I feel like the subtitle to this post should be "two go in, one comes out, it's a battle to the death!"
These two are always compared to each other because they serve the same function in lotion making - they offer co-emulsification, they increase viscosity, and they act as fatty ingredients to add to the emolliency of the lotions. But there are some differences and they're really all about the skin feel.
I think of cetyl alcohol when I want to create a thick glidy lotion, like a body butter or massage cream. I like cetyl alcohol in anything with a cationic quaternary compound. If I'm making a conditioner or using BTMS (or another conditioning emulsifier) as my primary emulsifier, then my first choice is always cetyl alcohol: It works in conjunction with the conditioning agent to impart even more conditioning!
I think of stearic acid when I want to create a thick, tenacious lotion, like a foot cream or hand lotion that will last through washing. I think it makes my thick lotions denser, creamier, and waxier. There is some drag in it, which can be a good thing when you're using a foot cream - somehow it makes it feel more intense.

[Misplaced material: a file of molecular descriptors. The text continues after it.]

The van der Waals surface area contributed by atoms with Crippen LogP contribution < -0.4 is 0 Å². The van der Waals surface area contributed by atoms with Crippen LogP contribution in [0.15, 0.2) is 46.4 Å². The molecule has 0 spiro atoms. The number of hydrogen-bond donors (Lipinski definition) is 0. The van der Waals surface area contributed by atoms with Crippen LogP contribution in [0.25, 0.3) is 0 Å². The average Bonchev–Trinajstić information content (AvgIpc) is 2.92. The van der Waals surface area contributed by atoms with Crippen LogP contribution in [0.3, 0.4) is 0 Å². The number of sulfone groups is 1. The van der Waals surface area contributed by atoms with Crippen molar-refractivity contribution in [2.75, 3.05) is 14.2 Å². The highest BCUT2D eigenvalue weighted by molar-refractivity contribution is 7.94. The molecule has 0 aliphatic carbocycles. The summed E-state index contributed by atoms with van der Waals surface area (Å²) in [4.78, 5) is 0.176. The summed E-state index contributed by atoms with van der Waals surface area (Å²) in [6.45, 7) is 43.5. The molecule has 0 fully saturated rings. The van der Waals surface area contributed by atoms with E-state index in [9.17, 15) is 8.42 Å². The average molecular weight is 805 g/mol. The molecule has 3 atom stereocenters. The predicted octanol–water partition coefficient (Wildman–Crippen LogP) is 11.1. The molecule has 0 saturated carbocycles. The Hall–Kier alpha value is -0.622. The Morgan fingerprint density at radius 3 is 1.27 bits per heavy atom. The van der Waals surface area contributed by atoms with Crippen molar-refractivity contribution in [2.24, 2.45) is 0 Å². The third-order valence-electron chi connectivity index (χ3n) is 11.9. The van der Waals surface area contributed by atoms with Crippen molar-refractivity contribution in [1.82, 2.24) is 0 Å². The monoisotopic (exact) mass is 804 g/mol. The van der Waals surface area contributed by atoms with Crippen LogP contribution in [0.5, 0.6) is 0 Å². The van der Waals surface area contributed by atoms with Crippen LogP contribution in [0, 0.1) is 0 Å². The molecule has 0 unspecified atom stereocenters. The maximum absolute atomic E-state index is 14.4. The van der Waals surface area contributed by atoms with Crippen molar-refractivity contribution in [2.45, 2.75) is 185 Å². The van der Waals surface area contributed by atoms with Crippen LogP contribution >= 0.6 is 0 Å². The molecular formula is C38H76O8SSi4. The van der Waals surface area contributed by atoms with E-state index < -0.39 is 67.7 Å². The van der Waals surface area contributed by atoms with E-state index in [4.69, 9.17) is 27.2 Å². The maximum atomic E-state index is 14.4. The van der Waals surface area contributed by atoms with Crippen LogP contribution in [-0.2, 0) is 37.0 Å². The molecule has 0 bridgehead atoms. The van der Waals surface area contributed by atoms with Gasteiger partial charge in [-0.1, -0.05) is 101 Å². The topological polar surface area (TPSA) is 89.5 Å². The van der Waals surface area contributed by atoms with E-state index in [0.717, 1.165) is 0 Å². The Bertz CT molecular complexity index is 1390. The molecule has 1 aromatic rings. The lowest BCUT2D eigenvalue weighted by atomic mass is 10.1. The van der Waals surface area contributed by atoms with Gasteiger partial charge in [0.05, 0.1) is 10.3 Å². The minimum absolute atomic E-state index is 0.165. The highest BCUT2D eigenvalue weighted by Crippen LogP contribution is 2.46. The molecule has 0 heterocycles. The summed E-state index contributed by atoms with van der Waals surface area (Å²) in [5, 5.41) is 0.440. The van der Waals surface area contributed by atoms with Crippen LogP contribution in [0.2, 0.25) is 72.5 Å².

Having said all of this, I think the only way to really know the difference between the two is to try them. Try this at home! Using the body butter recipe (original post, April 3) or the modified body butter recipe (original post, April 5), or your favourite lotion recipe make two batches with exactly the same ingredients, switching the cetyl alcohol and stearic acid. (Use the same fragrance as well because we want the only changes to be the cetyl and stearic.) Label your jars well so you know which is which! Ask your friends, family members, or random members of the public to try out the lotion and give their advice!